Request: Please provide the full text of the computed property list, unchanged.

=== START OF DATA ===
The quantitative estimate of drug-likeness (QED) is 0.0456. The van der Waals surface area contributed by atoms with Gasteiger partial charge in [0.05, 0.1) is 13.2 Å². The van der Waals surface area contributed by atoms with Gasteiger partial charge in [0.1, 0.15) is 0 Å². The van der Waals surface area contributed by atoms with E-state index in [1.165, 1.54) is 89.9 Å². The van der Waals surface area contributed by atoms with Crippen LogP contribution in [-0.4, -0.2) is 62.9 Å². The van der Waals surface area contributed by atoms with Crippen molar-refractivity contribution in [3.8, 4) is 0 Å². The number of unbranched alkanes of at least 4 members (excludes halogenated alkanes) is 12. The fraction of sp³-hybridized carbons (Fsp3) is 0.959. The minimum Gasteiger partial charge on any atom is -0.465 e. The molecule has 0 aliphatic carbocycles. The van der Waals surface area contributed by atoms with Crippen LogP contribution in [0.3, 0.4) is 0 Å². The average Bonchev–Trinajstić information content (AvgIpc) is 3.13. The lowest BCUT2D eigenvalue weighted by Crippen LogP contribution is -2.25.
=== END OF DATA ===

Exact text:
The quantitative estimate of drug-likeness (QED) is 0.0456. The van der Waals surface area contributed by atoms with Gasteiger partial charge in [0.05, 0.1) is 13.2 Å². The van der Waals surface area contributed by atoms with Gasteiger partial charge in [0.1, 0.15) is 0 Å². The van der Waals surface area contributed by atoms with E-state index in [1.165, 1.54) is 89.9 Å². The van der Waals surface area contributed by atoms with Crippen LogP contribution in [-0.4, -0.2) is 62.9 Å². The van der Waals surface area contributed by atoms with Crippen molar-refractivity contribution in [3.8, 4) is 0 Å². The number of unbranched alkanes of at least 4 members (excludes halogenated alkanes) is 12. The fraction of sp³-hybridized carbons (Fsp3) is 0.959. The minimum Gasteiger partial charge on any atom is -0.465 e. The molecule has 0 aliphatic carbocycles. The van der Waals surface area contributed by atoms with Crippen LogP contribution in [0.3, 0.4) is 0 Å². The average Bonchev–Trinajstić information content (AvgIpc) is 3.13. The lowest BCUT2D eigenvalue weighted by Crippen LogP contribution is -2.25.